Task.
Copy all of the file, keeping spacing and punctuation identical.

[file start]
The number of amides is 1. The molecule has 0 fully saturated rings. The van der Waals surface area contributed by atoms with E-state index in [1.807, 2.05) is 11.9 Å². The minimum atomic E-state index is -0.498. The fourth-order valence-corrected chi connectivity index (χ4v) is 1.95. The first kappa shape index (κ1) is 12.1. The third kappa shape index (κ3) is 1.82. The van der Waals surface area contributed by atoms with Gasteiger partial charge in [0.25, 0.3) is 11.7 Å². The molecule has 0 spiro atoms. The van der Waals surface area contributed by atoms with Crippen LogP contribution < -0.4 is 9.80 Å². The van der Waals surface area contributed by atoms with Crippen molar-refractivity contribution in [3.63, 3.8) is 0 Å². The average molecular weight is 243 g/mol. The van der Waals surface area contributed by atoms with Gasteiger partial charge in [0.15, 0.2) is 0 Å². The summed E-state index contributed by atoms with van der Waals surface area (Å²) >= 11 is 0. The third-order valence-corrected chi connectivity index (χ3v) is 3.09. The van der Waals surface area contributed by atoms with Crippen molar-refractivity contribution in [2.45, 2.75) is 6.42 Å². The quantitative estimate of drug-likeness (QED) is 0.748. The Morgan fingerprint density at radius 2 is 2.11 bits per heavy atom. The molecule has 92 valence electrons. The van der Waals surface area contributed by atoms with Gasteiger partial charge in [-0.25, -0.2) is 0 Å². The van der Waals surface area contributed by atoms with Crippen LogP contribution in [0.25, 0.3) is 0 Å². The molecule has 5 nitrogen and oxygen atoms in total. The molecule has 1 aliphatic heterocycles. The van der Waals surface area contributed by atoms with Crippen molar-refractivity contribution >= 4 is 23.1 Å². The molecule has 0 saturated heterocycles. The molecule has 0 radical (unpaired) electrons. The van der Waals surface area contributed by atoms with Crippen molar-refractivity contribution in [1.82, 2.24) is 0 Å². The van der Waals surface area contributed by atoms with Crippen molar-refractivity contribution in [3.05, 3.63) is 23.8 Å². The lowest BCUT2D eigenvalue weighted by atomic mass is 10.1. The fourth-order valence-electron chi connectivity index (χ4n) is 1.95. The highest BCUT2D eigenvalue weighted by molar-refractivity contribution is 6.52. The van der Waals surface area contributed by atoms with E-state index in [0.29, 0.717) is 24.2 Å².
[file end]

The number of amides is 1. The molecule has 0 fully saturated rings. The van der Waals surface area contributed by atoms with E-state index in [1.807, 2.05) is 11.9 Å². The minimum atomic E-state index is -0.498. The fourth-order valence-corrected chi connectivity index (χ4v) is 1.95. The first kappa shape index (κ1) is 12.1. The third kappa shape index (κ3) is 1.82. The van der Waals surface area contributed by atoms with Gasteiger partial charge in [0.25, 0.3) is 11.7 Å². The molecule has 0 spiro atoms. The van der Waals surface area contributed by atoms with Crippen LogP contribution < -0.4 is 9.80 Å². The van der Waals surface area contributed by atoms with Crippen molar-refractivity contribution in [3.63, 3.8) is 0 Å². The average molecular weight is 243 g/mol. The van der Waals surface area contributed by atoms with Gasteiger partial charge in [0.15, 0.2) is 0 Å². The summed E-state index contributed by atoms with van der Waals surface area (Å²) >= 11 is 0. The third-order valence-corrected chi connectivity index (χ3v) is 3.09. The van der Waals surface area contributed by atoms with Crippen molar-refractivity contribution in [2.45, 2.75) is 6.42 Å². The quantitative estimate of drug-likeness (QED) is 0.748. The Morgan fingerprint density at radius 2 is 2.11 bits per heavy atom. The molecule has 92 valence electrons. The van der Waals surface area contributed by atoms with Gasteiger partial charge in [-0.25, -0.2) is 0 Å². The van der Waals surface area contributed by atoms with Crippen LogP contribution in [0.25, 0.3) is 0 Å². The molecule has 5 nitrogen and oxygen atoms in total. The molecule has 1 aliphatic heterocycles. The van der Waals surface area contributed by atoms with Crippen molar-refractivity contribution >= 4 is 23.1 Å². The molecule has 0 saturated heterocycles. The molecule has 0 radical (unpaired) electrons. The van der Waals surface area contributed by atoms with Crippen molar-refractivity contribution in [1.82, 2.24) is 0 Å². The van der Waals surface area contributed by atoms with Crippen molar-refractivity contribution in [3.05, 3.63) is 23.8 Å². The lowest BCUT2D eigenvalue weighted by atomic mass is 10.1. The fourth-order valence-electron chi connectivity index (χ4n) is 1.95. The highest BCUT2D eigenvalue weighted by molar-refractivity contribution is 6.52. The van der Waals surface area contributed by atoms with E-state index in [0.29, 0.717) is 24.2 Å².